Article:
What it’s made me think about as well is courage. I’ve said before that I think it’s much harder to do the right thing, to make a right decision, than it is to do the wrong thing or make a wrong decision. There are many different ways of approaching something; there might be many favourable outcomes, but I would say there are many more unfavourable ones because there are so many obstacles that can get in our way. Sometimes you need to back yourself and go ahead no matter what people say, or do something you know is right when everyone disagrees.

I’m not going to say that anything I did was courageous, but I think you need a bit of courage to perform a kind act. You need not to be afraid that you’ll make a fool out of yourself (always possible) and to believe that you can help. Sometimes you need to swallow your pride and do what has to be done. And sometimes you need to stand up for what you believe in even when it might seem better to stay quiet. How many disadvantaged people have been helped because someone took the time to listen? How many small acts of kindness have changed lives because someone had the courage to say “I want to help”? More than we’ll ever know.

Maybe I’m making a big deal out of two small experiences, but I find it very sad to think that common courtesy is becoming a thing of the past. This isn’t me lamenting the death of society or how inconsiderate people my age are; if anything I think the opposite. I just think that the way we deal with each other says so much for who we are, for who I am as a person. I can go round listening to my iPod quite comfortably and not notice anything outside of it; I bristle when someone says something harsh to me like anyone else, and I can just as easily say something harsh back. Sometimes that’s entirely appropriate. But the way I behave affects other people too; carrying a stroller or letting someone go first is such a small thing, but can make such a difference. Both those women were surprised but pleased; my doing one nice thing for them gave them a good feeling. It would have been easy for me to do neither, and it wouldn’t necessarily have been wrong, but I think the world would be a much colder and sadder place to live in without those small acts of kindness. So I help where I can.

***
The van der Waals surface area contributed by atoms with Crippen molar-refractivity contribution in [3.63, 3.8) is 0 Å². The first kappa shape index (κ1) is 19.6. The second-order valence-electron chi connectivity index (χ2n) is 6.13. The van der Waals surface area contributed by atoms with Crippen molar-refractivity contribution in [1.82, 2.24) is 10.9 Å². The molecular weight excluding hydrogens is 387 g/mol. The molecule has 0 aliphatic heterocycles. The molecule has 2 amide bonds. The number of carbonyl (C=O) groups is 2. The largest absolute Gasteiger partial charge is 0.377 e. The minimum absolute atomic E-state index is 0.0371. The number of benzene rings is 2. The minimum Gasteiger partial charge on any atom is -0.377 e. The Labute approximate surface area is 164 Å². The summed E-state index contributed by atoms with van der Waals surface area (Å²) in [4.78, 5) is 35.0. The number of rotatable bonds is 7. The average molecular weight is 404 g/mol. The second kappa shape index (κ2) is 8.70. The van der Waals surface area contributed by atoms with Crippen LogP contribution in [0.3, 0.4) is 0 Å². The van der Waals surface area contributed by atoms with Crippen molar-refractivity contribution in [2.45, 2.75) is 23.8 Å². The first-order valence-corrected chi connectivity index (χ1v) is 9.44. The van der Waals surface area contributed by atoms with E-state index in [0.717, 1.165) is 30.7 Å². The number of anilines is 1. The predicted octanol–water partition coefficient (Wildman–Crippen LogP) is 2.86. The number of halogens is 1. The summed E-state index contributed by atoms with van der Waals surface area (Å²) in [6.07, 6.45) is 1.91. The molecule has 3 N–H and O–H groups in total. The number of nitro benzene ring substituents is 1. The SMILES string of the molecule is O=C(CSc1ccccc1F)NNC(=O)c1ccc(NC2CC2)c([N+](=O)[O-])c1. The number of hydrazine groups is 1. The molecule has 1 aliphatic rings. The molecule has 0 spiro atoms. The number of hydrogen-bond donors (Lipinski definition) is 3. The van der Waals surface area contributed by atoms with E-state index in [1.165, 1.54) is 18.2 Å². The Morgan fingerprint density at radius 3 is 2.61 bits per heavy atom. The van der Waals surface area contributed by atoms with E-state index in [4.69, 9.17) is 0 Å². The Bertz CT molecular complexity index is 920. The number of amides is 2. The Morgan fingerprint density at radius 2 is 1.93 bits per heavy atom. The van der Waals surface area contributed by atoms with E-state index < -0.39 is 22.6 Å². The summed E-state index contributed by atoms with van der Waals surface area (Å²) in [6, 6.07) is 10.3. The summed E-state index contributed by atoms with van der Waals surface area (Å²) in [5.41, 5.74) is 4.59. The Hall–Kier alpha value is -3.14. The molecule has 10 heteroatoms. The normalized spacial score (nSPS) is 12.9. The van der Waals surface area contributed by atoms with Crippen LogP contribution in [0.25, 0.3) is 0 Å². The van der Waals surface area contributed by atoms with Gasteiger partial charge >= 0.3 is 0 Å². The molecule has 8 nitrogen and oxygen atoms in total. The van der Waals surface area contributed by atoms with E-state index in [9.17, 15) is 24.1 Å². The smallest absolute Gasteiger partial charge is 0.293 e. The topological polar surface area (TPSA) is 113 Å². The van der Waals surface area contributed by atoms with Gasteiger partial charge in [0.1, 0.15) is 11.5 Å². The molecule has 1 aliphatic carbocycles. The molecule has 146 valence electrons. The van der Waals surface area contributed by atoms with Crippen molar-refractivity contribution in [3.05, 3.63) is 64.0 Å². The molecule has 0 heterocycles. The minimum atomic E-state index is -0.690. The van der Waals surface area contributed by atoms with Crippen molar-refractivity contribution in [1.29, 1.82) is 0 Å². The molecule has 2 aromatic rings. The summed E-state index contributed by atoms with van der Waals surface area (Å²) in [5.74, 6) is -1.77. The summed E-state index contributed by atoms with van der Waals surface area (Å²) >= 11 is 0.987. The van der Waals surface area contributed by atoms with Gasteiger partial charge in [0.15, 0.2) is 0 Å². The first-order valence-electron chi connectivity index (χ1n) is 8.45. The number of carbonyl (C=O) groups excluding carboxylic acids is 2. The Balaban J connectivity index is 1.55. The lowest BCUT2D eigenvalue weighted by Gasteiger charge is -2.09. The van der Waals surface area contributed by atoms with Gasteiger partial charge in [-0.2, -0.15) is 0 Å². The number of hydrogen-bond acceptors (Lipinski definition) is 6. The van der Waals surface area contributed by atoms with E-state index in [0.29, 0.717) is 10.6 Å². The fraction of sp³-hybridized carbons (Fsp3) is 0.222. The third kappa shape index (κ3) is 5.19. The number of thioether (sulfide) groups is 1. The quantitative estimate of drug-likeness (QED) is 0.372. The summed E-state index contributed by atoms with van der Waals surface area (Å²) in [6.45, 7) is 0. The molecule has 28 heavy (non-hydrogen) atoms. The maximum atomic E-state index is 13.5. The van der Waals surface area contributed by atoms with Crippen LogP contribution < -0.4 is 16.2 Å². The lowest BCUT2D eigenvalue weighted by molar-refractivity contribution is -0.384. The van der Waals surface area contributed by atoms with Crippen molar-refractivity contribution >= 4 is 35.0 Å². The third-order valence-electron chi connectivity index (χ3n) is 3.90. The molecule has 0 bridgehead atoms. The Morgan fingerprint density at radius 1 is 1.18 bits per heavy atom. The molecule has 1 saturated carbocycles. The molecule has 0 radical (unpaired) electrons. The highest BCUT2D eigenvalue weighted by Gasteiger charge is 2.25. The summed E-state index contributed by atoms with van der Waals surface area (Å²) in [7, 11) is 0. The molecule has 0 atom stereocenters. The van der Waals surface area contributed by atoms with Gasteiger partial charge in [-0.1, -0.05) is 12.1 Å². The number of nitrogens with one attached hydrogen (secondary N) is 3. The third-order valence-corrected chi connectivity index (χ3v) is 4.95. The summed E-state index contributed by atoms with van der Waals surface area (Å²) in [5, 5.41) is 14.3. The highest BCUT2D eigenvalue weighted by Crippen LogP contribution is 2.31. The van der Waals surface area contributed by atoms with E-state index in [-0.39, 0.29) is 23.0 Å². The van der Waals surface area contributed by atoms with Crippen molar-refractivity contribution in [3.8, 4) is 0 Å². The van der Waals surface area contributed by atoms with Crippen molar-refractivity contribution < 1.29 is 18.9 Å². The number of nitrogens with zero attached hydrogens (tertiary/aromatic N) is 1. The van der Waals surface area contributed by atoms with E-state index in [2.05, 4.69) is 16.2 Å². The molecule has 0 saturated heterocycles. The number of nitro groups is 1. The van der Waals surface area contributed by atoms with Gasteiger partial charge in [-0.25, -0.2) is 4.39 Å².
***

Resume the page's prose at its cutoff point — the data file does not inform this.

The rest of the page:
With Christmas so near it’s simple to get caught up in the frenzy and forget about the impact we can have on other people, so I think it’s important that we make the effort to be polite and helpful if we can. It’s not easy with all the noise and music and people, but a kind word or gesture can make all the difference in someone’s day. So my resolution from now until Christmas (and beyond!) is to try and do something nice for someone each day. A stranger, a friend, whoever, I want to show that courtesy isn’t completely dead. Anyone want to join me? πŸ˜‰

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14 thoughts on “Courage and courtesy

  1. I agree that modern society is sorely lacking in courtesy. Even Christmas doesn’t manage to change most people anymore. Others do act surprised when courtesy or kindness is directed towards them.

    I tend to perform “random acts of kindness” as often as I can. I even give money, or spend money, when I see that someone would appreciate it more than if I hadn’t. As far as courage goes, I prefer the reward of brightening someone’s day, if only for a moment, than worrying about what a stranger will think for that instant. If anything, I hope that others seeing me do those things will inspire them to act the same way.